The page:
The British administration is to purchase for the RAF another Boeing C-17 strategic transport aircraft (pictured above), bringing the total to eight – two less than the Indian Air Force fleet.
This £200 million purchase is reported in The Independent, having been announced by no lesser a personage than David Cameron himself at PMQs. Such grand issues of state, such as the purchase of one transport aircraft, can no longer, it seems, be left to the defence secretary.
The announcement came after a challenge over today's Defence Select Committee report which warned that Britain could struggle to mount an operation on the scale of the Libya mission in the future, such has been the scale of recent defence cuts.
Unchallenged, however, Cameron is allowed to propagandise freely, telling the Commons that, "Because the Ministry of Defence's finances are better run and better managed, and because we have found savings, we will be able to purchase an additional C-17 for the RAF". "This aircraft is becoming an absolutely brilliant workhorse for the RAF in terms of bringing men and material into a war zone like Afghanistan, but also evacuating civilians in times of need", he says.
What is not said, of course, is that the real reason for the purchase is to a desperate attempt to fill the huge gap left by the failure of the £2.7 billion Airbus A-400M programme, which was supposed to have delivered 25 of their shiny new military transports to the RAF by 2006, with an in-service date of 2007.
When the programme hit multiple snags – some of which have yet to be resolved – the delivery date was moved to 2011, and the RAF's ageing fleet of C-130Ks was given a refit at the cost of £15.3 million, in order to fill the gap.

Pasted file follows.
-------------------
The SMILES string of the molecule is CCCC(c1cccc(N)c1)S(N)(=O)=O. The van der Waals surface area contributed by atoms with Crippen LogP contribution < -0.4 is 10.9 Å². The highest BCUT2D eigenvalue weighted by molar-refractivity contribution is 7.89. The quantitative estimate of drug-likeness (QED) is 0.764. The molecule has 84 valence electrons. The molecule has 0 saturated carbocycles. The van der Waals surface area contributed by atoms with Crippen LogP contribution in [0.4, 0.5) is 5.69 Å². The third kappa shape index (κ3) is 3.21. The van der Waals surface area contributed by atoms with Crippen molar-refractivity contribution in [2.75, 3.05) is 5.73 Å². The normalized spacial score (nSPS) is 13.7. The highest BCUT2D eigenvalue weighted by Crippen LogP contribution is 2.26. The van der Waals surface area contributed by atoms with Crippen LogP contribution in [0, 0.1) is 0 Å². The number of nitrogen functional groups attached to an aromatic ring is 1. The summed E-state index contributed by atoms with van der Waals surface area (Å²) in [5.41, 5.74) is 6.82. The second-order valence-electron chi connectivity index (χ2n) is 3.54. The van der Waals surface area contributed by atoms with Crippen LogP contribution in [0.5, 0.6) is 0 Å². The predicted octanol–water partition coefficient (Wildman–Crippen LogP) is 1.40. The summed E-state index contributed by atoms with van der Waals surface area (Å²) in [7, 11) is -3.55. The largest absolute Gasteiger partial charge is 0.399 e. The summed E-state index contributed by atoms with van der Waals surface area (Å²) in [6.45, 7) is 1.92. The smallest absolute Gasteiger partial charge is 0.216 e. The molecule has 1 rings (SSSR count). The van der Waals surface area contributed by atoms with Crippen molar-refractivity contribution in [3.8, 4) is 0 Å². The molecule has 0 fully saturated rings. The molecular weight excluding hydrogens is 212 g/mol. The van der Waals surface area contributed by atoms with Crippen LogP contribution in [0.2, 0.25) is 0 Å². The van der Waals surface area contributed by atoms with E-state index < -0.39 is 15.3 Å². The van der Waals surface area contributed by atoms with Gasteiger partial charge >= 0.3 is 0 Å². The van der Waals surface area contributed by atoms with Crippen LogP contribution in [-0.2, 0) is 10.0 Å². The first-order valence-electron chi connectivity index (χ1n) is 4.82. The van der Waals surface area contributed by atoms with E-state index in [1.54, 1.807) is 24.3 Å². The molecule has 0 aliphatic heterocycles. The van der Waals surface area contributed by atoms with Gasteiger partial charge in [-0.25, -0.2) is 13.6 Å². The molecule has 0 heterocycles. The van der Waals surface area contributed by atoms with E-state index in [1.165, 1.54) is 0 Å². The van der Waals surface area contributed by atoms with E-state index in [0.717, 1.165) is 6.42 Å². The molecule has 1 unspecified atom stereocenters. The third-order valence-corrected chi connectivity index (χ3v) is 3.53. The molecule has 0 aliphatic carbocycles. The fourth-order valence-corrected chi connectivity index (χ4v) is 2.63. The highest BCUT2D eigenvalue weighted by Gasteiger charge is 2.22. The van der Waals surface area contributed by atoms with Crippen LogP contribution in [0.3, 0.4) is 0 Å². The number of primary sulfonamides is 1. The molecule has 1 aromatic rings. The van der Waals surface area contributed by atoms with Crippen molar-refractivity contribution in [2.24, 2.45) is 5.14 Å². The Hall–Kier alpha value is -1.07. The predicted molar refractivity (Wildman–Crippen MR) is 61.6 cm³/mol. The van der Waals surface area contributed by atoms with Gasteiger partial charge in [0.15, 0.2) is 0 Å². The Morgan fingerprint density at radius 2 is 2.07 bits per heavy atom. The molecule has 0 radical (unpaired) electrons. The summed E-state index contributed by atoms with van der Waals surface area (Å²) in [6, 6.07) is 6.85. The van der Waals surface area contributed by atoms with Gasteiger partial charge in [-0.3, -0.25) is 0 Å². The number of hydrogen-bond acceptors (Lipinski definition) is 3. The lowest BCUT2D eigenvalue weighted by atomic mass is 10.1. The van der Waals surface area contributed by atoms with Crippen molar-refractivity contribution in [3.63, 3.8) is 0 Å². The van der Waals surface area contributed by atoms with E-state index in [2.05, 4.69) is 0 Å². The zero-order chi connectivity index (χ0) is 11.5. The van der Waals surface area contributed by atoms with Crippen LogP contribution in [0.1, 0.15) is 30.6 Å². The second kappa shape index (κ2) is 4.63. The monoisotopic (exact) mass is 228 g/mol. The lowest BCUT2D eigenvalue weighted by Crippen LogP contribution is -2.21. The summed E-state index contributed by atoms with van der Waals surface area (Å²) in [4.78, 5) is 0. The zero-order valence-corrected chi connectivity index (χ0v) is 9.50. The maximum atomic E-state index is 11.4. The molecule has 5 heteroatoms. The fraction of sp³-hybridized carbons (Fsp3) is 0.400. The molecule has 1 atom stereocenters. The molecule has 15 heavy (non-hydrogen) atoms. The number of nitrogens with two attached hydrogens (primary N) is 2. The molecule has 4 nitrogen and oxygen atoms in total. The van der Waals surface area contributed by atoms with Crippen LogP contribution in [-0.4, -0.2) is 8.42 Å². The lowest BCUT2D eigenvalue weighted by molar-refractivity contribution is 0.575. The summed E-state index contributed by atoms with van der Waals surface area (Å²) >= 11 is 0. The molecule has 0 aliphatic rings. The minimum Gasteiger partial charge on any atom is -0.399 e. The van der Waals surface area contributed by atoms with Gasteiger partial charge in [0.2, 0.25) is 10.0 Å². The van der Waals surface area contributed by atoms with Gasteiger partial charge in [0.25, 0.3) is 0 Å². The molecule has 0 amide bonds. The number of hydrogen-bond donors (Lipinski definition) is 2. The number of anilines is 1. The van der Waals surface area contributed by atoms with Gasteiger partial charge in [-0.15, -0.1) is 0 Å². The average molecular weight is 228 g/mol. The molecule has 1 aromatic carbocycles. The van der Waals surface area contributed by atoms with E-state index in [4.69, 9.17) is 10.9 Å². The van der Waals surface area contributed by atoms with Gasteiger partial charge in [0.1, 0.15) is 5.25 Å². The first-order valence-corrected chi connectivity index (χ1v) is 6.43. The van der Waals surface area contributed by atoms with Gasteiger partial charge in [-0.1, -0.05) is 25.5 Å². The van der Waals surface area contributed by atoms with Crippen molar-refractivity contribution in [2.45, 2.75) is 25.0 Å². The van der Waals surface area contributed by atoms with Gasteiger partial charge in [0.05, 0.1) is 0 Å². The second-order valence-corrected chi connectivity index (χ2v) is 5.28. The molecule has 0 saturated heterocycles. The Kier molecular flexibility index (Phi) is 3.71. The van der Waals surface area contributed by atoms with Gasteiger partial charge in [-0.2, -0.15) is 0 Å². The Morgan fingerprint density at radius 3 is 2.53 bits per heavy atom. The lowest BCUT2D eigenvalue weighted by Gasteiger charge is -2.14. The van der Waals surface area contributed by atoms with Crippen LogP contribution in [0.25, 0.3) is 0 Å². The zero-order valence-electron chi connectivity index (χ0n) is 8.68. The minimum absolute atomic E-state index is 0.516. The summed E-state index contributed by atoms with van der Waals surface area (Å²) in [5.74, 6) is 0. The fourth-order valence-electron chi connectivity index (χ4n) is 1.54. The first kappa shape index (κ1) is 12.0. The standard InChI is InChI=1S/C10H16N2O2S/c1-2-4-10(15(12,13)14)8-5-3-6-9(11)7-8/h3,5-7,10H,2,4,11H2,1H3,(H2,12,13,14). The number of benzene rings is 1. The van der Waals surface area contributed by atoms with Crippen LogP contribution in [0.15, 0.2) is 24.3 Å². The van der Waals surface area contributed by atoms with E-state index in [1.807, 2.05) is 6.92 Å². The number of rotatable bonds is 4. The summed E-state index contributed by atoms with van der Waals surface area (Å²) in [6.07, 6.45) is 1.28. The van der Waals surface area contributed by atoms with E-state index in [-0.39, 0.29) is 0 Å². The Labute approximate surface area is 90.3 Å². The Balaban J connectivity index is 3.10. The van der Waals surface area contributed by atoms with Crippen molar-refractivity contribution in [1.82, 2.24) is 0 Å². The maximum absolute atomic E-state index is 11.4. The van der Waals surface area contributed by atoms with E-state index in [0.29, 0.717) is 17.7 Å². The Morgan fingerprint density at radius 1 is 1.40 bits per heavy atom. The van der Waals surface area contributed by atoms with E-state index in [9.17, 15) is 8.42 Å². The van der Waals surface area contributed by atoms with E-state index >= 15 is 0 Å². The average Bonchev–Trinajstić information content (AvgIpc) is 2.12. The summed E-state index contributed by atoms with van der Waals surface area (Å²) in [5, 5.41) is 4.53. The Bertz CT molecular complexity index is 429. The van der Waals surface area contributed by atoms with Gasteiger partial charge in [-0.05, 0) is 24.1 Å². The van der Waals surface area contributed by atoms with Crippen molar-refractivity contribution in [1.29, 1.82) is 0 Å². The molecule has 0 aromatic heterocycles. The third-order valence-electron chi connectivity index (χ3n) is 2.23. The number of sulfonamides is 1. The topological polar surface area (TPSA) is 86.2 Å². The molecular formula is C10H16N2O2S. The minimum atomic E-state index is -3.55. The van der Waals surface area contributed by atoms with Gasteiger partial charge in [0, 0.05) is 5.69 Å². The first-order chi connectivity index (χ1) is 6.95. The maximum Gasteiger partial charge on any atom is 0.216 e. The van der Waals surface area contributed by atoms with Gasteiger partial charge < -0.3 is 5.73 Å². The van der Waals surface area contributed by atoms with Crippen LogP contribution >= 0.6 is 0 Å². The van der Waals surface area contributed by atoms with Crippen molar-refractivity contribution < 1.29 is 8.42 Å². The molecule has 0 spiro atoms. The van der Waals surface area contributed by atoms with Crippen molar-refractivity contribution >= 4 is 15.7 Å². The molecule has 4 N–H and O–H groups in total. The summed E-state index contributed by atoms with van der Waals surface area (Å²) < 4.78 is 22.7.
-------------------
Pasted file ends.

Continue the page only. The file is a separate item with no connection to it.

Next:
However, still further problems with the A-400M mean that we will be lucky to see deliveries of the A-400M (now down to 22) by 2014, with an expected (if optimistic) in-service date by 2015. Meanwhile, wing fatigue have required four of the remaining 14-strong C-130K fleet to be retired last year, with the rest due to be scrapped this year.
Furthermore, some of the newer 24-strong C-130J fleet have been hammered so badly, from service in Afghanistan, that they are showing signs of premature ageing and will require wing replacement work, starting this year and taking an unspecified number of machines out of service.
All of this means that, as the National Audit Office reported last year, the RAF would be "unlikely to be able to sustain the current tactical capability". In less measured language, the RAF is now dangerously short of airlift capacity.
So bad is the situation that, this January, an announcement was sneaked out that the MoD was to buy two second-hand BAe 146s to supplement its air transport activities in Afghanistan – the possibility of which we reported in 2009, when 47 were available for purchase.
The addition of one C-17 still hardly scratches the surface, and is hardly a proper occasion for a triumphal announcement by a prime minister – affordable only because of the "savings" arising from the run-down of the transport fleet and the delay in buying the A-400Ms.
At the heart of this, though, is the political decision by the previous (John Major's) administration to take part in the European programme, and Blair's decision in May 2000 formally to order the machines. But never let it be said that we get the whole story from the MSM or the MoD. By their silence, a procurement disaster of the past becomes today's triumph.